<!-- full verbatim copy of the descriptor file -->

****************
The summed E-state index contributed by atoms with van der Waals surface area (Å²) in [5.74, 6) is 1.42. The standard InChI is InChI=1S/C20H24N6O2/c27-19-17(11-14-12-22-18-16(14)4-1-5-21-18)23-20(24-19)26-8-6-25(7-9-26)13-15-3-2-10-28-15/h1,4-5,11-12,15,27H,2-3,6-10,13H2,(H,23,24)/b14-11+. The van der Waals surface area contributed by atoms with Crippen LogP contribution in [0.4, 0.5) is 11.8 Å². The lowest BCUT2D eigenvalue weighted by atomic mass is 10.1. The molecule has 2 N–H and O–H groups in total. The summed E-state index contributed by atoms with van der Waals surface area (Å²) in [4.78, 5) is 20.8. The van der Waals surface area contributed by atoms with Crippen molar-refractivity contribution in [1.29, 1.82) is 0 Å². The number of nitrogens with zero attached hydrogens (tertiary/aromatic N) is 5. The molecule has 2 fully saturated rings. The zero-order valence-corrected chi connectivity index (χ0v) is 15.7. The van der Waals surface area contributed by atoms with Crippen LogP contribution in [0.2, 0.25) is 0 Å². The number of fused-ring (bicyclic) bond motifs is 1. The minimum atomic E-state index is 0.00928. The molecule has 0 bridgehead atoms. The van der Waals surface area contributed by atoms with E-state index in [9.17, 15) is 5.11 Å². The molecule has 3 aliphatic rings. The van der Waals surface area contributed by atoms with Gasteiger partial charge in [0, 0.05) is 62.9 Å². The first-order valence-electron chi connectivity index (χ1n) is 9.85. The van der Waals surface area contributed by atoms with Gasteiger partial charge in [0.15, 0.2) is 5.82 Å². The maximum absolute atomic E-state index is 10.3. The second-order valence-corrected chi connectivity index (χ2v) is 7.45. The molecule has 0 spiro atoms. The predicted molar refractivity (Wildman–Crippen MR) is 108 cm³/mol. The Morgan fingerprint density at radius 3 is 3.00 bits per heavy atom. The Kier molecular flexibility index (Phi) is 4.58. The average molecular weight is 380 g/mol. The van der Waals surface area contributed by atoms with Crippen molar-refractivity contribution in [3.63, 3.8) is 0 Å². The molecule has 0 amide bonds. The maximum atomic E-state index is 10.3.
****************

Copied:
The summed E-state index contributed by atoms with van der Waals surface area (Å²) in [5.74, 6) is 1.42. The standard InChI is InChI=1S/C20H24N6O2/c27-19-17(11-14-12-22-18-16(14)4-1-5-21-18)23-20(24-19)26-8-6-25(7-9-26)13-15-3-2-10-28-15/h1,4-5,11-12,15,27H,2-3,6-10,13H2,(H,23,24)/b14-11+. The van der Waals surface area contributed by atoms with Crippen LogP contribution in [0.4, 0.5) is 11.8 Å². The lowest BCUT2D eigenvalue weighted by atomic mass is 10.1. The molecule has 2 N–H and O–H groups in total. The summed E-state index contributed by atoms with van der Waals surface area (Å²) in [4.78, 5) is 20.8. The van der Waals surface area contributed by atoms with Crippen molar-refractivity contribution in [1.29, 1.82) is 0 Å². The number of nitrogens with zero attached hydrogens (tertiary/aromatic N) is 5. The molecule has 2 fully saturated rings. The zero-order valence-corrected chi connectivity index (χ0v) is 15.7. The van der Waals surface area contributed by atoms with Crippen LogP contribution in [0.2, 0.25) is 0 Å². The number of fused-ring (bicyclic) bond motifs is 1. The minimum atomic E-state index is 0.00928. The molecule has 0 bridgehead atoms. The van der Waals surface area contributed by atoms with E-state index in [9.17, 15) is 5.11 Å². The molecule has 3 aliphatic rings. The van der Waals surface area contributed by atoms with Gasteiger partial charge in [0, 0.05) is 62.9 Å². The first-order valence-electron chi connectivity index (χ1n) is 9.85. The van der Waals surface area contributed by atoms with Gasteiger partial charge in [0.15, 0.2) is 5.82 Å². The maximum absolute atomic E-state index is 10.3. The second-order valence-corrected chi connectivity index (χ2v) is 7.45. The molecule has 0 spiro atoms. The predicted molar refractivity (Wildman–Crippen MR) is 108 cm³/mol. The Morgan fingerprint density at radius 3 is 3.00 bits per heavy atom. The Kier molecular flexibility index (Phi) is 4.58. The average molecular weight is 380 g/mol. The van der Waals surface area contributed by atoms with Crippen molar-refractivity contribution in [3.63, 3.8) is 0 Å². The molecule has 0 amide bonds. The maximum atomic E-state index is 10.3.